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Fibre-to-fibre recycling opportunity underlined

Adrian Wilson

Collaboration is key to creating a huge demand for circular textile products, conference is told.

5th July 2023

Adrian Wilson
 |  Huddersfield, United Kingdom

Clothing/​Footwear, Sustainable

In his keynote speech at the 92nd Textile Institute World Conference in Huddersfield, UK on July 4th, Adam Mansell, CEO of the UK Fashion and Textile Association (UKFT), outlined the huge opportunity that now exists for textile recycling – it is predicted to become an industry generating €2 billion in profits by as early as 2030.

UKFT is currently leading a £4 million project to develop and pilot a fully-integrated, automated sorting and pre-processing demonstrator for waste textiles which could eventually divert thousands of tons from landfill each year.

 “At present, it costs collectors £100 to deal with a ton of non-recyclable textiles, most of which ends up in landfill,” Mansell said. “If we get this right, that same ton of waste could have a market value of £1,000.”

He observed that textile recycling was first developed in the West Yorkshire region over 200 years ago and was now back, with the establishment of new recycling machinery at contract fabrics supplier Camira as a first step.

“The uptake of recycled polyester for textiles has grown to nine million tons, but virtually all of that is made from PET bottles, so we are taking product out of a closed loop system, which is not the way forward,” Mansell said. “It’s also pointless trying to persuade people to buy less, because this is not a consumption problem but one of waste. What we need to do is make fibre-to-fibre recycling profitable. The technology is already there for recycling and the bottleneck is in collecting and sorting. If we can get that right, we can create a huge demand for circular textile products.”


ACT UK – the Autosort for Circular Textiles Demonstrator – is a two-year project that will support the transition from uneconomic manual sorting of clothes and textiles that are not suitable for resale to highly-automated sorting and pre-processing, which can then be used as feedstock for existing and emerging recycling processes.

The project brings together  a consortium of recycling technologies, textile collectors/sorters, academia, manufacturers, industry associations, technologists and brands/retailers, supported with funding from Innovate UK.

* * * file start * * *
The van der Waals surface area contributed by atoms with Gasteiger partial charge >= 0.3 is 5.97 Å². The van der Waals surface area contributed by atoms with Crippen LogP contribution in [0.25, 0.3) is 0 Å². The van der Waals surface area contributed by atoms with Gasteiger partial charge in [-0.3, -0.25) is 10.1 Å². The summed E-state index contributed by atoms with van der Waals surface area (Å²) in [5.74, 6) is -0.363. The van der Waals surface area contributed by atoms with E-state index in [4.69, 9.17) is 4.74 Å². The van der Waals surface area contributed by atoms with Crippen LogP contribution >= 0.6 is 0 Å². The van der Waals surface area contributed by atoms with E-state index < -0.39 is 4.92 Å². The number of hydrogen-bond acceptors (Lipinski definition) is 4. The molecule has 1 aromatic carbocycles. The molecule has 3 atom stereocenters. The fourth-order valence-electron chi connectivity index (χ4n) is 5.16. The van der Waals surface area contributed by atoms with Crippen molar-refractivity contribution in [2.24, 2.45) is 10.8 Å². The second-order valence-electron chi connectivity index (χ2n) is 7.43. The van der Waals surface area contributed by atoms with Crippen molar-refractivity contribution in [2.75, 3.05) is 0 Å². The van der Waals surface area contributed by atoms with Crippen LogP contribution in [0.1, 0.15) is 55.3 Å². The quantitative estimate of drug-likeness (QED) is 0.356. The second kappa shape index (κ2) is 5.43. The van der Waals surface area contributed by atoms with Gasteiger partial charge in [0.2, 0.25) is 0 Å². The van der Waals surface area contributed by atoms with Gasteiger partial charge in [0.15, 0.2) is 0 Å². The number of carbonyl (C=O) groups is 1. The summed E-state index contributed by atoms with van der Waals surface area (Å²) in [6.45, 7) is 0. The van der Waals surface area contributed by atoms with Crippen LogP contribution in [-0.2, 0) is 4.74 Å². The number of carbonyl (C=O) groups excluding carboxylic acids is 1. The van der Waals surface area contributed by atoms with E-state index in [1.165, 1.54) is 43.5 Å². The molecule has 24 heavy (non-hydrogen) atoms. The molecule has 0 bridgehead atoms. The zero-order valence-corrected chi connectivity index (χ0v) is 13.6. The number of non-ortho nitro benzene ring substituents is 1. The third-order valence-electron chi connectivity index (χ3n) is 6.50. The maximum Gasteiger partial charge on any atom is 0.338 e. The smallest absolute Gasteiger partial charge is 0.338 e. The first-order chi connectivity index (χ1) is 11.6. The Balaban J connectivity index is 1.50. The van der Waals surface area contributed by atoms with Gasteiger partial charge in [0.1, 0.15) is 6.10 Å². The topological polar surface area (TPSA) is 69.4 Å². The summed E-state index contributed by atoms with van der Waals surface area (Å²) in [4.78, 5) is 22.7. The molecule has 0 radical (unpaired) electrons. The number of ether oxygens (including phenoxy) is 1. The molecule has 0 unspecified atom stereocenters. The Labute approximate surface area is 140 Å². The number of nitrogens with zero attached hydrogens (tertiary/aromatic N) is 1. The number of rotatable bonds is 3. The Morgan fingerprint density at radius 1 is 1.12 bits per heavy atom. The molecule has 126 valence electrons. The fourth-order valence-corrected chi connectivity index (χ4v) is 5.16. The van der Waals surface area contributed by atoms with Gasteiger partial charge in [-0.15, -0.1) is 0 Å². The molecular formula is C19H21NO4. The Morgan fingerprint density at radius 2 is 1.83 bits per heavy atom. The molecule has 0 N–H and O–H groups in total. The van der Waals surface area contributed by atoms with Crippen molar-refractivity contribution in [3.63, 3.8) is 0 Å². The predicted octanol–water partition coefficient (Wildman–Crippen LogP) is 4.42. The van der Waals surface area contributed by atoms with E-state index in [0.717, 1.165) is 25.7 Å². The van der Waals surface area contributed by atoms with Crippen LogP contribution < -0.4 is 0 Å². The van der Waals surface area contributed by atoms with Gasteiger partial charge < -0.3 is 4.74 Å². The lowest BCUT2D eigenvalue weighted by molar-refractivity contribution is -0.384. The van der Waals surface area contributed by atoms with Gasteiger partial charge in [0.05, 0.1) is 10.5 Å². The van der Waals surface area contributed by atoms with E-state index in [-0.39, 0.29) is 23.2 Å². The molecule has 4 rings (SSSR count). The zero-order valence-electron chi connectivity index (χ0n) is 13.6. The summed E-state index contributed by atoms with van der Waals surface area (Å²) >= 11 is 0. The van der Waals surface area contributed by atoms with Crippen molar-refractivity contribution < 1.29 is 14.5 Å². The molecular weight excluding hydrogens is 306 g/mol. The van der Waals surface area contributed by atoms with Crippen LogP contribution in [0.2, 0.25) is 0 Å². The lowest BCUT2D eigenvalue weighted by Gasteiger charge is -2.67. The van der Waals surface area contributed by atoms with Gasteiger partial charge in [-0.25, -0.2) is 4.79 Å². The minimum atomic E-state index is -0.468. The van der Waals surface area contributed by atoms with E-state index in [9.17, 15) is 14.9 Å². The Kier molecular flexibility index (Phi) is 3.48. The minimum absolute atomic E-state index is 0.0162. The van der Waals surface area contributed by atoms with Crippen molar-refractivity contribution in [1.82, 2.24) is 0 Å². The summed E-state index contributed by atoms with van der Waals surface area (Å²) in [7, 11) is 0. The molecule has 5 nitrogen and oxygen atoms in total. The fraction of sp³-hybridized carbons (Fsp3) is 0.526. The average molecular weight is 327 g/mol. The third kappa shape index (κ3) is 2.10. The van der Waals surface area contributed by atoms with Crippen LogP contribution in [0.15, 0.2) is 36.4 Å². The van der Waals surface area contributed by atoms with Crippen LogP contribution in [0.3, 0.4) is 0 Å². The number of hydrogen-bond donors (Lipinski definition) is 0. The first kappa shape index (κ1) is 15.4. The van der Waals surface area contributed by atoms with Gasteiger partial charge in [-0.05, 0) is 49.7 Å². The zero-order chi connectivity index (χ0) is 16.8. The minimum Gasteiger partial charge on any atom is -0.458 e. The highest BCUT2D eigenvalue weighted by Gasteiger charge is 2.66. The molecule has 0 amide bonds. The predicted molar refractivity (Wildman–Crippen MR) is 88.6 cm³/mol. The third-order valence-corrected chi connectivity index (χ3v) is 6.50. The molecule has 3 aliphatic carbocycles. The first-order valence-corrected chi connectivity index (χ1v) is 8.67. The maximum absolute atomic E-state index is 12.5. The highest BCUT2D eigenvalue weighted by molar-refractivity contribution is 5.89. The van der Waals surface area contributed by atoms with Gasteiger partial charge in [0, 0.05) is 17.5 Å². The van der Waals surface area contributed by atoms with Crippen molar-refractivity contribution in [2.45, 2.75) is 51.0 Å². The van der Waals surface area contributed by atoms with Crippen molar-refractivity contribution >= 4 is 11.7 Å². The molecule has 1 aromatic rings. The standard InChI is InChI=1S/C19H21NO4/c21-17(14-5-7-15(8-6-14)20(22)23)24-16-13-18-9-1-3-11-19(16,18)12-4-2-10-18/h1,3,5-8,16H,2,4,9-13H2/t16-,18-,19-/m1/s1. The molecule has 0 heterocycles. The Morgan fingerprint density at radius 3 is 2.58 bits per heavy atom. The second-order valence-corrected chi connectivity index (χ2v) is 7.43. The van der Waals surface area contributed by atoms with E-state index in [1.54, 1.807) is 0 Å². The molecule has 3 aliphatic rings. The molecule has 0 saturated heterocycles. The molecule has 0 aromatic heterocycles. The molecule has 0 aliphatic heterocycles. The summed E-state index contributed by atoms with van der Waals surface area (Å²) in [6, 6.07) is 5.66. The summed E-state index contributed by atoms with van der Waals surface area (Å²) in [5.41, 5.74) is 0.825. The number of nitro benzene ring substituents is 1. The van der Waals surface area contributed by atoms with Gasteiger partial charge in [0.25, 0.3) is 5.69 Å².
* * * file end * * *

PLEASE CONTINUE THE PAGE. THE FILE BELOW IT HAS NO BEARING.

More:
Over one million tons of textile waste is generated annually in the UK and estimates suggest that a third of is non-rewearable and being lost to landfill/incineration or exported to be sorted in lower cost labour regions.

Manual sorting of used textiles has its limitations. It is not possible to manually sort garments by fibre composition and pre-processing (button, zip and trim removal) and sizing steps required by textile recyclers haven’t been optimised and customised to meet individual specifications. No scaled process currently exists which brings all of this into one industrial process or facility.

ACT UK will build on sorting approaches that are currently coming to market in countries such as the Netherlands, Spain and Sweden and will combine and advance existing and new supporting technologies to overcome current barriers. It will bring together optical scanning, robotics, AI, pre-processing and size reduction equipment all under one roof.


“What happens to our textiles when we no longer need them is a growing problem that we cannot ignore,” Mansell said. “We’re aiming to create a model to sort and prepare waste textiles for recycling in a way that’s never been done before, and at scale. A national system of recycling plants could save hundreds of thousands of tons of material from entering landfill. In turn, the system could generate huge volumes of material for use across the UK textile manufacturing sector.

“Collaboration is a part of everything we do at UKFT and despite the challenging times we are in, I’ve never known the textile sector to show such a positive attitude and now we need to harness the power of collaboration to turn this current challenge into a major opportunity.”

ACT project partners include Amazon, IBM, Marks & Spencer, Tesco, Pangaia, New Look, Reskinned, Salvation Army, Oxfam, Textile Recycling International, Shred Station, Worn Again Technologies, English Fine Cottons, Alex Begg, Camira, Manufacturing Technology Centre, University of Leeds, University of Huddersfield, the Textile Recycling Association and WRAP. Other partners are expected to join the consortium.

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